This expedition will focus on exploring deepwater features in the vicinity of Kingman Reef, Palmyra Atoll, and Jarvis Island within the Pacific Remote Islands Marine National Monument, which include some of the least-explored U.S. holdings in the Pacific Ocean. Expedition objectives will focus on characterizing the seafloor using bathymetric mapping systems where no previous mapping has been conducted or significant gaps exist. Visual seafloor characterization via remotely operated vehicle (ROV) dives will add to the knowledge of geological, biological, and oceanographic patterns and processes in the area. High-resolution seafloor mapping and characterization of vulnerable or sensitive habitats within these areas will greatly support management and conservation efforts in the area.

Learn more about the expedition here .

 

Search for the Samoan Clipper: July 15-21, 2019

Working with the Air Sea Heritage Foundation, the objective of this expedition is to locate, identify, and document the wreckage of Samoan Clipper, a Pan American Airways Sikorsky S-42B flying boat lost off the northwest coast of Tutuila, American Samoa, in January 1938. If successful, the resulting survey will characterize an archaeological site with major significance to aviation history, determine the final resting place of pioneering Captain Edwin C. Musick and his six-man crew, plus investigate the wreckage for evidence as to what lead to their fate.

Learn more about the expedition here .

 

National Marine Sanctuary of American Samoa: July 23-August 5, 2019

Goosefish

This goosefish was surprised when Hercules “snuck up” on it. As the ROV moved closer, the fish bobbed its lure on the top of its head back and forth and used its fin to turn in circles. Image courtesy of the Ocean Exploration Trust. Download image (jpg, 90 KB).

The main objective of this expedition is to acquire baseline information on deep-sea and mesophotic habitat in American Samoa, with a special focus on the National Marine Sanctuary of American Samoa. Within deep-sea habitats, seafloor geology and biological communities will be documented and potentially new species of deep-sea coral and subsamples of rocks will be collected to supplement the data collected during an expedition on NOAA Ship Okeanos Explorer in 2017. In addition to seafloor mapping with multibeam sonar, a Lagrangian float will be deployed to capture high-resolution photographic images of the mesophotic zone and associated biota.

Learn more about the expedition here .

 

Baker and Howland Islands and Johnston Atoll: August 27-September 17, 2019

The main objective of this expedition is to collect deepwater baseline information to support science and management decisions in and around U.S. marine protected areas in the central Pacific. The team will conduct seafloor mapping and acquire video, biological, chemical, and geological samples in deep-sea portions of the Pacific Remote Islands Marine National Monument in order to build upon previous expeditions to the region and better understand marine habitats, biogeographic patterns, seafloor mineral distribution, and the geologic history of this important United States territory and the surrounding areas.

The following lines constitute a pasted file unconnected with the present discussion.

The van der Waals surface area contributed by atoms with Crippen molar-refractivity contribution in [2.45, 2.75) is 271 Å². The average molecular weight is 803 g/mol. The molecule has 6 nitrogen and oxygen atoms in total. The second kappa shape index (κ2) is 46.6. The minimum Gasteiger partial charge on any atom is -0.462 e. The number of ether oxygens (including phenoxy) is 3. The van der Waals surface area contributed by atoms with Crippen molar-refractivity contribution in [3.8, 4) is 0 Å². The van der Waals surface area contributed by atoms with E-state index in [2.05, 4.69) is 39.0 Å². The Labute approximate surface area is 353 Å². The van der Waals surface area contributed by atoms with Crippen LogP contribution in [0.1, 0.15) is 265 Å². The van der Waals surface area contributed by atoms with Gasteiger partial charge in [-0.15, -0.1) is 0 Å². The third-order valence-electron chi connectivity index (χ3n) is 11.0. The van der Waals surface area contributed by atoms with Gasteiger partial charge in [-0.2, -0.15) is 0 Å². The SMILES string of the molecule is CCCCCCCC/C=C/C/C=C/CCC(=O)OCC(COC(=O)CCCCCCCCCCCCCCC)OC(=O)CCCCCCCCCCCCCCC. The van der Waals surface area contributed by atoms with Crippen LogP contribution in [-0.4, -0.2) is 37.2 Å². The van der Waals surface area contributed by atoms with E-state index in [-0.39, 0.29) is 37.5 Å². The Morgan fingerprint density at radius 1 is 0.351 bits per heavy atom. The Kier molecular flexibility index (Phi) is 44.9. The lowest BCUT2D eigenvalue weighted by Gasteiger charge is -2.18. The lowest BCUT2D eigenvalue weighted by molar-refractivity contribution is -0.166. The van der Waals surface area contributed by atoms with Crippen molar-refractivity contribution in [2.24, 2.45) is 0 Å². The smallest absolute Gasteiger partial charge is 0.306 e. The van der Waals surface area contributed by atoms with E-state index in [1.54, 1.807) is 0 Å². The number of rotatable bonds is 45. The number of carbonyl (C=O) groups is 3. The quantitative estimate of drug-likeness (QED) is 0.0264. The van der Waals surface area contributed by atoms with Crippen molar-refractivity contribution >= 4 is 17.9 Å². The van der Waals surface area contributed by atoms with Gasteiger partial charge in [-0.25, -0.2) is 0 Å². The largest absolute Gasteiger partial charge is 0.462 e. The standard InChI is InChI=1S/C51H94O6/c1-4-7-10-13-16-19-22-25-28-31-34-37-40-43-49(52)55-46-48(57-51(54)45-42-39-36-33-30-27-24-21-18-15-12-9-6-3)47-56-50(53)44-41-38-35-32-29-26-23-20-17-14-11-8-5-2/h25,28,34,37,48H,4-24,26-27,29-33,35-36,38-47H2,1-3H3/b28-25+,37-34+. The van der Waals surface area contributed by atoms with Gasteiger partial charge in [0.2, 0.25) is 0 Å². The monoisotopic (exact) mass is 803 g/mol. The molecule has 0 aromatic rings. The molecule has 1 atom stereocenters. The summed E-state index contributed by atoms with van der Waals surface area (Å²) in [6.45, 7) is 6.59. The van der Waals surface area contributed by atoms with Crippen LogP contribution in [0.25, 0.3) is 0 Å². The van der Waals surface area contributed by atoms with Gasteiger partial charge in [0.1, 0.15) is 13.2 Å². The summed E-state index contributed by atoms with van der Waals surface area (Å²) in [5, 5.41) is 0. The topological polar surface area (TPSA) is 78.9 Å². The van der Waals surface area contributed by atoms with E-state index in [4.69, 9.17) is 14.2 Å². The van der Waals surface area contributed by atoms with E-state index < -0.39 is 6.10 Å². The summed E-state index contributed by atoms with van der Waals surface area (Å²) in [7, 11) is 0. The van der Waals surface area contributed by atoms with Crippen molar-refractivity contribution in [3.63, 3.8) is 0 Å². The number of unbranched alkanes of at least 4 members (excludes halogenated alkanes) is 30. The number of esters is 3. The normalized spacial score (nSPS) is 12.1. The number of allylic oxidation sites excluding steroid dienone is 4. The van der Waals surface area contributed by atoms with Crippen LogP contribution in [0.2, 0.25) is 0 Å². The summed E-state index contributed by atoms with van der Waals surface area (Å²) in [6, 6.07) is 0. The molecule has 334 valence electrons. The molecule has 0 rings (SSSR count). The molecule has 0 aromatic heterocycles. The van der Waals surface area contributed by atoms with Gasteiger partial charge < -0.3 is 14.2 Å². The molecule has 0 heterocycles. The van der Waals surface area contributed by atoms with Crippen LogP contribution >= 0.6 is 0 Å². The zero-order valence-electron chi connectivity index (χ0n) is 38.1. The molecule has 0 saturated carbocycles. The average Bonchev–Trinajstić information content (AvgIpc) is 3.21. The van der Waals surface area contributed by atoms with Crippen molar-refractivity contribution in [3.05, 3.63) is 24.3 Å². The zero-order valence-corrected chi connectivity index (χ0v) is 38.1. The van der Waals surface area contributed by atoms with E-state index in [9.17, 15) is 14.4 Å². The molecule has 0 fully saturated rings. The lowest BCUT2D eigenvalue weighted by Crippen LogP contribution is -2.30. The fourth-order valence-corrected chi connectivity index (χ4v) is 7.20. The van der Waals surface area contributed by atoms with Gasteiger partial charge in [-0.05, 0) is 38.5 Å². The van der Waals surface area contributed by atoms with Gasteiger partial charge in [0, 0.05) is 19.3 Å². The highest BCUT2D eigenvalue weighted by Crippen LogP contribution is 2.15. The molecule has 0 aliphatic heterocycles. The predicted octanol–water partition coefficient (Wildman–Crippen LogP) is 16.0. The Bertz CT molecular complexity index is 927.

Clarion Clipperton Fracture Zone: September 19-October 2, 2019

This expedition will focus on mapping from Honolulu to San Francisco, as the E/V Nautilus’ operations move back east to the U.S. West Coast. The mapping route has been planned to the southeast from Honolulu to map a section in the Clarion Clipperton Fracture Zone that is adjacent to areas designated for seabed mining of polymetallic nodules under the International Seabed Authority. The remainder of the route is planned to collect bathymetry data in order to fill gaps in seabed mapping coverage across the Pacific. Additionally, while underway, the team will conduct the first deepwater test of a new mobile ROV system.

 

Greater Farallones and Cordell Bank National Marine Sanctuaries: October 3-11, 2019

This is a joint project visiting two distinct national marine sanctuaries off the coast of California: Greater Farallones and Cordell Bank National Marine Sanctuaries. Project goals In Greater Farallones National Marine Sanctuary include visiting unexplored deep-sea coral reefs, better defining the role of rocky substrate in the deep-ocean ecosystem, and increasing the understanding of types of habitats and the biodiversity within the sanctuary to effectively manage the area. In Cordell Bank National Marine Sanctuary, exploration will focus on deep canyon and slope habitats to continue an inventory of deep-sea species and habitat zonation, particularly hard substrate that may be suitable for deep-sea corals and sponges.

 

Monterey Bay National Marine Sanctuary: October 13-18, 2019

The main objectives of this expedition are to revisit and further characterize the “octopus garden ,” an unexplored, deepwater region of basaltic rocky reef that resides southeast of Davidson Seamount, within the borders of Monterey Bay National Marine Sanctuary, that was found to host extensive aggregations of over 1,000 brooding female octopuses (Muusoctopus robustus). Recent research suggests that the relatively pristine habitats of Davidson Seamount may be necessary for maintaining healthy coastal populations in the sanctuary, and it is important to characterize the range of populations found on adjacent hard substrate habitat.

 

The partnership between the NOAA Office of Ocean Exploration and Research and the Ocean Exploration Trust has been an evolving one, tracing its roots back to 2000. NOAA Ship Okeanos Explorer was developed alongside E/V Nautilus, allowing the sharing of telepresence technology to bring the wonder of ocean exploration from ship to shore. In addition to providing funding support for the Nautilus mission, the NOAA Office of Ocean Exploration and Research continues to work with the Ocean Exploration Trust to advance technology and reduce uncertainties in critical parts of our largely unexplored deep ocean.